Community Research and Development Information Service - CORDIS


PROMYSE — Result In Brief

Project ID: 289540
Funded under: FP7-KBBE
Country: Norway

Methanol-based cell factories

Microbial cell factories use sugars and other food-derived raw materials as substrates for biotechnological production of chemicals. A methanol-based economy as an alternative fuel and feedstock source is a common topic in the scientific community.
Methanol-based cell factories
Methanol supply is based on both fossil and renewable resources, rendering it a highly flexible and sustainable feedstock. However, methylotrophic (methanol-consuming) bacteria typically lack certain favourable traits necessary for industrial application as microbial cell factories. For example, they have high oxygen requirements and technically challenging to genetically engineer.

The EU-funded PROMYSE (Products from methanol by synthetic cell factories) project worked on engineering methylotrophy into non-methylotrophic bacteria using synthetic biology concepts. For biotechnological production, PROMYSE combined orthogonal modularisation of methylotrophy, harnessing methanol as the general feedstock.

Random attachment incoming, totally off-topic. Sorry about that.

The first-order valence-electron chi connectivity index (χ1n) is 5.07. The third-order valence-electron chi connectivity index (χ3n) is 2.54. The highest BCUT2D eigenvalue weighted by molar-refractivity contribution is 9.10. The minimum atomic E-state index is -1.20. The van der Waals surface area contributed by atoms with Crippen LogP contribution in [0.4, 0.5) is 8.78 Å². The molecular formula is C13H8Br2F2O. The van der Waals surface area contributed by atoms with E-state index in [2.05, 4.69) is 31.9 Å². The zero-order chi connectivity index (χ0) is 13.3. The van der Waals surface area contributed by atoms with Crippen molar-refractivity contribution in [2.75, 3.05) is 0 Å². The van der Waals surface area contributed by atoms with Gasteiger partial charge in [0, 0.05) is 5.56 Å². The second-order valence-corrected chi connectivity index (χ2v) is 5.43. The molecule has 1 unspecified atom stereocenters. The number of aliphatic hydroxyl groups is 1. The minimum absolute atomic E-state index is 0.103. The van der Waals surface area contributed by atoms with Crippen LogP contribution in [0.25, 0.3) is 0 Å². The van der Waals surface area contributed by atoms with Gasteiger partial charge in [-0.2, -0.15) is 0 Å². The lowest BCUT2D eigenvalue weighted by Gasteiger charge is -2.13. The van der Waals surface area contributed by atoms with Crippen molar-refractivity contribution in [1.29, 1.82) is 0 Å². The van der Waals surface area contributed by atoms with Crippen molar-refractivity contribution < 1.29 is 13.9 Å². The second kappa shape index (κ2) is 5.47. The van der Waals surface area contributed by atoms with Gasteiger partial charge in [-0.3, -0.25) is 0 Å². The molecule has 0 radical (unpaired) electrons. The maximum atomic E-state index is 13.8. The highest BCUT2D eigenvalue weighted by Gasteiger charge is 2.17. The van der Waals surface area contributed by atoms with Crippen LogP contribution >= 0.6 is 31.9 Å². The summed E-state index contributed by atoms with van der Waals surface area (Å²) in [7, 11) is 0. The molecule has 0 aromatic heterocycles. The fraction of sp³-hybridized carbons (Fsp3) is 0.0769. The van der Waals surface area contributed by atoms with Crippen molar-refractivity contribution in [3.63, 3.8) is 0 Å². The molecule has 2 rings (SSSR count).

Synthetic strategies combined bioengineering and testing with predictions and modelling to generate novel methylotrophs. A major achievement of the project was generation of valuable products using well-established biotechnologically relevant hosts. At the final step, researchers used labelled methanol and demonstrated that the constructed recombinant non-methylotrophic strains could consume and incorporate methanol into cell constituents.

Partners of PROMYSE biochemically characterised six different methanol dehydrogenases and their activator proteins. To incorporate methylotrophy, they transferred each of them to the three selected non-methylotrophic hosts. They have constructed recombinant Bacillus methanolicus strains that produce important platform chemicals used in production of bioplastics, from methanol.

The results of the project were presented in 22 peer-review scientific publications, numerous conference presentations, and 1 patent. Training young scientists, involvement of industry partners and excellent knowledge dissemination will all contribute to readiness for the dawn of an economy with methanol as a major component.

Related information


Methanol, methylotroph, Bacillus methanolicus, Methylobacterium extorquens, platform chemicals, methanol dehydrogenase
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